Hammer them keys… Lol

  18. keninvic on March 25, 2021 at 11:28 pm

    Very nostalgic. I still have my Atari 800, 1020, 810, 850 and an 800 XL, as wellas spare ICs (GTIA,
    POKEY, ROMS, etc.). Nice to see there are others who have an interest.

  19. Barry Cooper on March 25, 2021 at 11:28 pm

    This was my first computer. Do you remember the coding section in the com 64 mag?

  20. Petr OK1RP on March 25, 2021 at 11:30 pm

    My Atari 800XL is still in use and makes many experiments, measurements and other tasks except just games… 🙂

  21. Michael R. Brown on March 25, 2021 at 11:32 pm

    The parallel bus on the back of the XLs was NOT a parallel port for printers. I don’t think any device made use of it.

  22. charles johnson on March 25, 2021 at 11:32 pm

    Had an 800XL in ’83and an 300 baud acoustic modem. Did some programming with it in Atari Basic. I am a cyclist, the program I wrote would allow me to enter the chainring tooth count and the freewheel tooth count and would then calculate Gear Inches I would be in when switching from gear to gear. This enabled you to select the correct Chainring and freewheel tooth count to eliminate duplicate gearing. Somewhere in all my moving over the last 65 years I lost track of the 800XL Those were the ‘good old days’ of computing, all new.

  23. swingstylez on March 25, 2021 at 11:32 pm

    I always thought the disk drive was one-zero-one-zero
    I used to have the Star NX1000 printer. It was very robust.
    But I managed to go through two floppy drives :-/

  24. Petr OK1RP on March 25, 2021 at 11:33 pm

    Even although I saw many of them expressing 48kB RAM squares in test my 800XL shows only 40kB RAM tested only. I also found some vids with similar behavior on YT. Any suggestion please?

  25. Veins on March 25, 2021 at 11:34 pm

    I used to have Pacman and Choplifter. I wish I could see these games once more

  26. Joe Unedited on March 25, 2021 at 11:35 pm

    800XL !!! My old mistress !!!!
    Was a keyboard ahead of its time.. more attractive than C64 and BBC models!!!!

  27. mikipank on March 25, 2021 at 11:37 pm

    Never ever put a cartridge in computer when it’s ON!

  28. ShamrockParticle on March 25, 2021 at 11:38 pm

    Those were the days! And still are, the XL was extremely well built (many XEs have RAM problems) . I’d still check the power supply for stable and appropriate voltage.

  29. Joseph Aether on March 25, 2021 at 11:38 pm

    man those Japanese game devs were the most creative people. all that music that i took for granted when i was young, such as the track at the startup of the video, was original and genius. .

  30. Mor MacFey on March 25, 2021 at 11:38 pm

    This was my first pc in ’83 wow I loved this computer has my first 300 baud modem with it as well. Good Times!!!

  31. Mark Wiygul on March 25, 2021 at 11:40 pm

    I had the Atari 130XE with 128K, 1050 Disk Drive and the 1027 letter quality printer (with an "Elite" font print head). Later I got the XM301 300 baud modem and Atari’s new 8pin "XMM801" Dot Matrix Printer. The XE-Term modem software was very fun to use. As was the Atari Writer Plus word processor, which had a "spell check" disk, and it could use the 130XE’s extra memory. The XE came out at about the same time as the ST did, during the Tramiel Atari era.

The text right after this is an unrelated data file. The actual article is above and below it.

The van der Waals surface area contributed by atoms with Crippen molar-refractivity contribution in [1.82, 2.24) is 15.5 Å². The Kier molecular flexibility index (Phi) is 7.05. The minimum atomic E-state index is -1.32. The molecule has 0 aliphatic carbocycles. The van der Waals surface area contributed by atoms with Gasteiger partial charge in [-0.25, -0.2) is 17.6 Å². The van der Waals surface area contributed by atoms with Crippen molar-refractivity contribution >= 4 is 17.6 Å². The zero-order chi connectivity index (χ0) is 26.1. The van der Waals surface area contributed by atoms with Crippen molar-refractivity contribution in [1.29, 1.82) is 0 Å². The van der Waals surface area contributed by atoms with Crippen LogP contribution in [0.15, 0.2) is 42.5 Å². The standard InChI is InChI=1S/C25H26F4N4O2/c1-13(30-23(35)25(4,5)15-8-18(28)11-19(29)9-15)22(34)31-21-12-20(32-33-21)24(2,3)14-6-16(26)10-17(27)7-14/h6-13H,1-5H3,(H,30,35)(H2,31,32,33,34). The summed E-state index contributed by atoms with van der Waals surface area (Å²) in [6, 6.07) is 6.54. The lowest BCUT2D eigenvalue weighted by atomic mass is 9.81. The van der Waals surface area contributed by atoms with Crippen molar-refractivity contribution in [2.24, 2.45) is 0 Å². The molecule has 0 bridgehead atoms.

32. madmomentsgo on March 25, 2021 at 11:41 pm

    i had an Atari 800xl back in the 80’s. nice machine.

  33. michael schlabach on March 25, 2021 at 11:42 pm

    t.c.t 😉

  34. CATHERINE VERA ITER on March 25, 2021 at 11:44 pm

    Can’t load a cartidge…why???

  35. Andrew Jenkins on March 25, 2021 at 11:44 pm

    BASIC isn’t called BASIC because it is basic (simplistic). BASIC simply stands for Beginner’s All-purpose Symbolic Instruction Code.

  36. Tonguç Endem on March 25, 2021 at 11:44 pm

    Nice video and SD/480p resolution is ok too but why 16×9 though?

  37. Señor Dossier [Retro reviews, Coleccionismo & más] on March 25, 2021 at 11:46 pm

    Neptr loves Atari ♥

  38. Mike Cashman on March 25, 2021 at 11:47 pm

    A great video man what would you recommend for Atari 800 computer, for gaming? Thank you

  39. Christoo Hunders on March 25, 2021 at 11:52 pm

    Young generations have no idea how much computing cost back in the eighties, my dad had to wait and save for a few years before he could afford an Apple II ! And in France, the second hand market was barely available through ads in specialized mags, and it was generally no bargain, people sold their machines way more than 50% their original cost. The Atari XL computers and peripherals were sexy and sleek, but damn they were expensive compared to the competition. Another thing young generations would find impossible to understand is the absolute non compatibility among all the 8bit platforms, games had to be ported from one machine to the next by software companies making it impossible to play favorites games on some machines.